Black Sabbath – 13
Release date: June 11, 2013
Amidst all the hype surrounding the reunion of Black Sabbath and the word that they would record new music with Ozzy Osbourne it was difficult not to feel hopeful yet marginally skeptical. “13” marks the band’s first Ozzy fronted studio effort since 1978’s “Never Say Die“. I will readily admit my skepticism meter was higher than most. When drummer Bill Ward was pushed out of the project over finances it made some, myself included, concerned that this was just a money grab. More important it signaled the end to the idea that this would be a true reunion. No Ward, no reunion. It’s that simple.
I’ve heard people voice wonder over whether Tony Iommi, the Lord of the Riff, had any good ones left in the tank, what with almost a half century under his belt and cancer in his body. But we knew he still had a plethora of riffs left, and I’m sure he’ll be writing them till the day he passes from his mortal coil. He unleashes many of his sinister riffs on “13“.
Bassist Geezer Butler remains the preeminent master of the 4-string rhythmic rumble, and I had no doubt that would prove out on “13“. In fact, he sounds as darkly powerful as ever on this record. Likewise he remains the deft lyricist, penning some real malevolent yet intelligent gems for this album.
In Ward’s stead the band tapped Rage Against the Machine‘s Brad Wilk to handle the beat and foundation of the record’s sound. Wilk is a dynamic drummer, and not surprisingly, he did a fantastic job. But… Part of Black Sabbath‘s signature and legacy is Ward’s playing. His jazzy touches and that certain illusive swing he has to his style is missing on “13“, and for that reason alone it diminishes the record’s magic.
And then there’s Ozzy. It seems almost heresy to say this but on “13” Sabbath with Ozzy doesn’t quite work like it should. What made it all mesh and gel in the 70s is all but gone. Butler and Iommi’s playing only continued to improve over the years as their fingers gained graceful wisdom. For Ozzy (and most singers), time and age take a toll. While Ozzy sounds like the Osbourne we’ve come to know and love these last three decades, he sounds decidedly different than he did in his first decade, and moreover, his abilities are somewhat degraded. It is clear listening to “13” that autotune and studio tricks were used to help the Ozzman. Ozzy has been polished up, and the raw, organic, austerity that made the early Sabbath albums so classic is all but gone. Still, this is not the album’s primary flaw.
For that we look to the fifth man; Producer Rick Rubin, who quite honestly has no business working on a Black Sabbath album. His presence here may be the album’s Achilles heal. While he may have begun his career as the “stripped down” method master, he has become the king of laziness and bloat in the studio, and this can be felt in the pores of “13“. The record is refined in places that beg for a raw unpolished feel, and left to wither in places that could use some spit and shine.
The artwork and album title may have been the least inspired of all, but in the end it comes down to the music. When the band unveiled the near 9-minute “God is Dead?” back in April it seemed clear that there is still gas in the proverbial tank. While it did not set the stage for an epic masterpiece it gave us a sense that the album would be more than a late career slab of mediocrity.
“13” offers eight tracks of new material (11 if you pony up for the Deluxe edition) which find Black Sabbath toiling to reclaim their birthright. All of the elements are here; the bluesy ooze, psychedelic nuances, heavy riffs, churning rhythms, baleful lyrics, down-tuned doom, and soul-wailing solos. What is missing, and this is by no means Sabbath’s fault, is the genuine sense of despair. It was that cloak of woe-be-gone, blue-collar, underdog desperation that the Birmingham boys built their legacy on. It goes without saying that once you become a rich and revered icon, you can’t really tap into that stream of somber sentiment. Once you’ve seen Ozzy parading around his mansion in his boxers, stepping in dog excrement and bellowing for his wife, needless to say, that air of foreboding is forever lost.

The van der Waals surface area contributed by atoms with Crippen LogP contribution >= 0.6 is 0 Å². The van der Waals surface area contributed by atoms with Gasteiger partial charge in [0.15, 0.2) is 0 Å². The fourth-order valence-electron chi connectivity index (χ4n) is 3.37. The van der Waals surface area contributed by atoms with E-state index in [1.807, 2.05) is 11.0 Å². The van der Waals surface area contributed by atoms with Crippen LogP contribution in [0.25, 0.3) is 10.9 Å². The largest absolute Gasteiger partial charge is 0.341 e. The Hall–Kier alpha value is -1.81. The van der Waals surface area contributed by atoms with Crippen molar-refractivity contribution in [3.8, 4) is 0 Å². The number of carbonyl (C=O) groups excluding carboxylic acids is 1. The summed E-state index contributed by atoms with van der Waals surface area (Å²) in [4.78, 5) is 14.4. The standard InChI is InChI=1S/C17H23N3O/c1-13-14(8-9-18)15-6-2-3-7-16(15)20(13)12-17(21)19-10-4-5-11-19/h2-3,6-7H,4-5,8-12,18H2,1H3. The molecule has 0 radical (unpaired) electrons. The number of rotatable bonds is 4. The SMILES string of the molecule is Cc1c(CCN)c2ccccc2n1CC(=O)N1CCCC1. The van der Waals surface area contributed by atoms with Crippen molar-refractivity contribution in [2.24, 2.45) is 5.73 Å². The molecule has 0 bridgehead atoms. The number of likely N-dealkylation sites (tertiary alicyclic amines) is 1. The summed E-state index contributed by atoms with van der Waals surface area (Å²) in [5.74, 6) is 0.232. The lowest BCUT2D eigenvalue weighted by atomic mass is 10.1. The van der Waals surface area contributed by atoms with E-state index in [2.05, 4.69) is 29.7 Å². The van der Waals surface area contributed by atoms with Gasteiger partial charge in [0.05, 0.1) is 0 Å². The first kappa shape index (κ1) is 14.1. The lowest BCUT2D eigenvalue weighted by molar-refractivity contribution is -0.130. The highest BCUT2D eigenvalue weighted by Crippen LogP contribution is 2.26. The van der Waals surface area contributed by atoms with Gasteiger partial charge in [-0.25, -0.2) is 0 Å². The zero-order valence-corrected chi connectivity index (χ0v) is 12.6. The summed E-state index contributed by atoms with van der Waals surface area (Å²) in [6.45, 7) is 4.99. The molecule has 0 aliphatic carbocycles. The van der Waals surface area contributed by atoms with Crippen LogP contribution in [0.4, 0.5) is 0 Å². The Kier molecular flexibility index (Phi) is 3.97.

The album’s first three tracks, “End of the Beginning”, “Loner”, and “the aforementioned “God is Dead?” stick to the tried and true Sabbath formula of thick heavy chords over dirgy rhythms that build to a massive wall of oppression. This is offset on occasion by galloping time changes, and broody sections. It is the proto-metal template which so many bands would later to aspire too.
At the midway point we get a change of pace and something of a nod in spirit to “Planet Caravan” from 1970’s “Paranoid” album. “Zeitgeist” is as Ozzy would say, a trip to the future, through the past. The song is filled with some rather trippy and mechanically altered vocals from Ozzy, acoustic guitars, and bongos. Iommi gets into a jazzy groove, and you can’t help but miss Ward here.
The band brings its weight to bear on the ever-shifting landscape of “Age of Reason”. It is arguably the record’s strongest or at least most adventurous track, and at points feels like a fluid yet monolithic beast.
“Damaged Soul” takes the band back to its bluesy roots while clinging to the earthen sludge of its foundation. Iommi has some of his shiniest moments here, and Ozzy even whips out his ole blues harp.
The album’s closer, “Dear Father” is the most similar to Ozzy’s solo work yet still steeped in the vintage doom that is Sabbath. In fact, one could argue the entire album is perhaps a touch too slow overall. It needs a bit more movement to give the dirge extra impact. Walking from the graveyard, the thunder rumbling, rain chilling our bones, and bell tolling in the distance, we realize as we stand on the doorstep of the nether that these same bells first tolled the beginning of Black Sabbath 43 years before. “13” brings the end to the beginning.